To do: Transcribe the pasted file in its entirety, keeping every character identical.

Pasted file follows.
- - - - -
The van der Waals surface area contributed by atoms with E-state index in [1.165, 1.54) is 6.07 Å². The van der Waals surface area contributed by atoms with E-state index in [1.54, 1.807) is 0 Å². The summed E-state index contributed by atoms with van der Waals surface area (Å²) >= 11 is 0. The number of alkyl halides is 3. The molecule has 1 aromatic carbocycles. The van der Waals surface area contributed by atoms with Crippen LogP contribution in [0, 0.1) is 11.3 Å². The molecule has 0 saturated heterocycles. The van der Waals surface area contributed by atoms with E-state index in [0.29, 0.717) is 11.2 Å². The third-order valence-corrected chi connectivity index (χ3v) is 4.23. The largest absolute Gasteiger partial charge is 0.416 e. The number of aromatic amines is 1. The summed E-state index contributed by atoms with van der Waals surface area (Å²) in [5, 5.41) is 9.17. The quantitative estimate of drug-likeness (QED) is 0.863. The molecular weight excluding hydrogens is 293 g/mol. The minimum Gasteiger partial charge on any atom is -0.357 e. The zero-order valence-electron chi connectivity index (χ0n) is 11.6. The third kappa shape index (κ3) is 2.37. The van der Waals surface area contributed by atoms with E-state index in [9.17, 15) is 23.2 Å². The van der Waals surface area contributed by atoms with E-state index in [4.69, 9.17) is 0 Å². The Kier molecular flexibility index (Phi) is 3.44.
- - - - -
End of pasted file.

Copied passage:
The van der Waals surface area contributed by atoms with E-state index in [1.165, 1.54) is 6.07 Å². The van der Waals surface area contributed by atoms with E-state index in [1.54, 1.807) is 0 Å². The summed E-state index contributed by atoms with van der Waals surface area (Å²) >= 11 is 0. The number of alkyl halides is 3. The molecule has 1 aromatic carbocycles. The van der Waals surface area contributed by atoms with Crippen LogP contribution in [0, 0.1) is 11.3 Å². The molecule has 0 saturated heterocycles. The van der Waals surface area contributed by atoms with E-state index in [0.29, 0.717) is 11.2 Å². The third-order valence-corrected chi connectivity index (χ3v) is 4.23. The largest absolute Gasteiger partial charge is 0.416 e. The number of aromatic amines is 1. The summed E-state index contributed by atoms with van der Waals surface area (Å²) in [5, 5.41) is 9.17. The quantitative estimate of drug-likeness (QED) is 0.863. The molecular weight excluding hydrogens is 293 g/mol. The minimum Gasteiger partial charge on any atom is -0.357 e. The zero-order valence-electron chi connectivity index (χ0n) is 11.6. The third kappa shape index (κ3) is 2.37. The van der Waals surface area contributed by atoms with E-state index in [9.17, 15) is 23.2 Å². The van der Waals surface area contributed by atoms with E-state index in [4.69, 9.17) is 0 Å². The Kier molecular flexibility index (Phi) is 3.44.